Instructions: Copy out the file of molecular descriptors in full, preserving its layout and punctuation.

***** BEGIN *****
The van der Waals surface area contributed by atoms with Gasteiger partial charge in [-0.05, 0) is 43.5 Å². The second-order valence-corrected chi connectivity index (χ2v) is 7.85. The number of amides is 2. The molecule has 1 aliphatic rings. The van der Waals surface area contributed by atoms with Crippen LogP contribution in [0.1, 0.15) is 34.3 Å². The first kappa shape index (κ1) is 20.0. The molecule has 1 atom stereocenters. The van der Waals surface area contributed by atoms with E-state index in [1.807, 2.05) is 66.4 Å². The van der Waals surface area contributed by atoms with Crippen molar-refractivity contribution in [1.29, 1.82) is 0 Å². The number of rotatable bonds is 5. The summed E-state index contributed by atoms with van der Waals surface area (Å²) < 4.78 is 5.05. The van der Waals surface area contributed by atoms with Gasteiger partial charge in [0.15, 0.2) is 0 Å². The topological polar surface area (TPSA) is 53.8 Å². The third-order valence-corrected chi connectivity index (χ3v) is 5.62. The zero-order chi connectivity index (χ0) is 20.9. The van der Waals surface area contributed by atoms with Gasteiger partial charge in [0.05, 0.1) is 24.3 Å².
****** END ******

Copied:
The van der Waals surface area contributed by atoms with Gasteiger partial charge in [-0.05, 0) is 43.5 Å². The second-order valence-corrected chi connectivity index (χ2v) is 7.85. The number of amides is 2. The molecule has 1 aliphatic rings. The van der Waals surface area contributed by atoms with Crippen LogP contribution in [0.1, 0.15) is 34.3 Å². The first kappa shape index (κ1) is 20.0. The molecule has 1 atom stereocenters. The van der Waals surface area contributed by atoms with E-state index in [1.807, 2.05) is 66.4 Å². The van der Waals surface area contributed by atoms with Crippen molar-refractivity contribution in [1.29, 1.82) is 0 Å². The number of rotatable bonds is 5. The summed E-state index contributed by atoms with van der Waals surface area (Å²) < 4.78 is 5.05. The van der Waals surface area contributed by atoms with Gasteiger partial charge in [0.15, 0.2) is 0 Å². The topological polar surface area (TPSA) is 53.8 Å². The third-order valence-corrected chi connectivity index (χ3v) is 5.62. The zero-order chi connectivity index (χ0) is 20.9. The van der Waals surface area contributed by atoms with Gasteiger partial charge in [0.05, 0.1) is 24.3 Å².